إصرار ترامب على العودة الطبيعية للعمل الحكومي والمجتمعي في الولايات المتحدة الأميركية والسيطرة على وباء كورونا في أواسط نيسان/ أبريل كحدّ أقصى دفع بأصحاب الخيال الى الاعتقاد بانّ ترامب يحضر لضربات متتالية لإيران في الأسبوع الأول من نيسان/ أبريل، وذلك على غرار ضربة الـ “تي فور” في سورية، ليخرج من بعدها بطلاً قومياً بعد فشله في الحرب على كورونا او ما بات يسمّى بـ “القائد كوفيد التاسع عشر”…!

ولكن اذا ما فعلها ترامب فعلاً فيكون قد ارتكب غلطة العمر..

لأنّ من يبدأ الضربة الأولى في مثل موازين القوى الراهنة قد تكون هي ضربته الأخيرة والتي تخرجه من المسرح السياسي الى الأبد!

بعدنا طيبين قولوا الله.

Iran president: US Offer of Coronavirus Aid ‘biggest lie in History’

March 23, 2020

ROUHANI

President Hassan Rouhani says the US offer to help Iran in its fight against the coronavirus is one of the biggest lies in history where American sanctions are hindering Tehran’s access to medical supplies.

Rouhani on Monday noted that Washington’s “unjust, illegal and terrorist” sanctions against Iran as well as other countries’ submission to the US pressure over fear of punishment “have created many problems for our country”.

Iran is battling the coronavirus under the harshest sanctions which the US imposed after leaving a UN-backed nuclear deal between Tehran and major world powers in 2018.

After leaving the landmark nuclear deal, Washington began forcing its European allies and other countries to toe its sanctions line.

As a result, Britain, France, and Germany have stopped their transactions with the Islamic Republic in breach of the nuclear deal which requires the signatories to protect Iran from the sanctions.

Rouhani said American leaders are lying when they claim that they want to help Iran, adding all they need to do is to lift sanctions. “Then we can deal with the coronavirus outbreak,” he added.

US officials have refused to lift draconian sanctions which are hampering Iran’s efforts to contain the coronavirus. They have instead claimed readiness to aid Iranians, with President Donald Trump saying “all they have to do is ask”.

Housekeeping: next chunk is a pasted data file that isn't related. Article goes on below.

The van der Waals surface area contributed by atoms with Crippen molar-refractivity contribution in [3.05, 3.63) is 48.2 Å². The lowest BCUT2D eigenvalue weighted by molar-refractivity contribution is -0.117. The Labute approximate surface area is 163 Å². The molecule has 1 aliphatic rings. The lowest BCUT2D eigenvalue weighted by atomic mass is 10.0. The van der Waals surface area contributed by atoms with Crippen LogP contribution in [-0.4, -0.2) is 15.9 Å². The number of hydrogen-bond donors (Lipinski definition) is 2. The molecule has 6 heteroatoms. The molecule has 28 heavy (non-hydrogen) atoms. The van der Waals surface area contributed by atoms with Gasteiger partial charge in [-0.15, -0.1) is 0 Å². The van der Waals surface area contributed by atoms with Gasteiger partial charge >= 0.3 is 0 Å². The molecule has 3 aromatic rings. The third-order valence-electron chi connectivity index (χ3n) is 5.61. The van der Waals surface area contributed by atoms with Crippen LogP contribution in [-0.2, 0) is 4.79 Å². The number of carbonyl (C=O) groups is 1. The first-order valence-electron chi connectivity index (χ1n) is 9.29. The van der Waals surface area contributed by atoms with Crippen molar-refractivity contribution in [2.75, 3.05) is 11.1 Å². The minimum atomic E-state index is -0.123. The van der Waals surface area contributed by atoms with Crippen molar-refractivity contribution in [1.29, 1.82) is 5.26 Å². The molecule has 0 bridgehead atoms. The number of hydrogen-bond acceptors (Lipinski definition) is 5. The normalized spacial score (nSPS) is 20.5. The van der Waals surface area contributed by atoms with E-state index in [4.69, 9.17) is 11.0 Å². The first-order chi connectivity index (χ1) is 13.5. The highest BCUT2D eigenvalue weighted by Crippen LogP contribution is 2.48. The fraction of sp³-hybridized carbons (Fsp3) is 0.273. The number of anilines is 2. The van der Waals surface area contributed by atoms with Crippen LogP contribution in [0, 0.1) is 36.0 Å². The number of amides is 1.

Rouhani said the US president “is like someone who has blocked the path to a well and not allowing anybody to approach the clean water of the well … and in return compliments a glass of muddy water and says, ‘I have come to help and I know you are thirsty’.”

The Iranian president blamed the US for the shortage of some essential medicines and making life difficult for Iranians.

“We don’t need the US’ glass of muddy water,” he said, adding the Americans had better remove the barriers.

“They would rather go away and remove the barriers and do not harm nations and companies, buyers and importers and exporters. Our nation and our businessmen, doctors and scientists themselves know well what to do,” Rouhani said.

Rouhani stressed that the Iranian nation will stand on its own feet.

In late January, the United States and Switzerland announced the launch of a channel to ship food and medicine to Iran from the Scandinavian country.

Washington alleges that it has exempted foodstuffs and medicine from its anti-Iran sanctions, something that Tehran rejects as a “brazen” lie as the bans have deterred several foreign banks from doing any business with Tehran.

Iran has written to the United Nations and all international organizations, urging the removal of the draconian measures that have come in the way of the country’s fight against the virus.

Iranian Health Ministry spokesman Kianoush Jahanpour said on Monday that the number of coronavirus deaths had increased to 1,812 and the total infections to 23,049 during the past 24 hours.

“There have been 127 new deaths and 1,411 new infections since Sunday,” he said.

Jahanpour further put the number of patients who have recovered from the viral disease at 8,376.

Related News

Source: Iranian Agencies

Iran can disable U.S. RQ-4 drone from remote distance: commander

Brigadier General Amir Ali Hajizadeh

February 7, 2020 – 11:52

TEHRAN – The commander of the Islamic Revolution Guards Corps Aerospace Force announced on Thursday that his country enjoys the technology to turn the U.S. modern large-size U.S. RQ-4 drone inefficient even while the aircraft is flying thousands of kilometers away from Iran’s borders.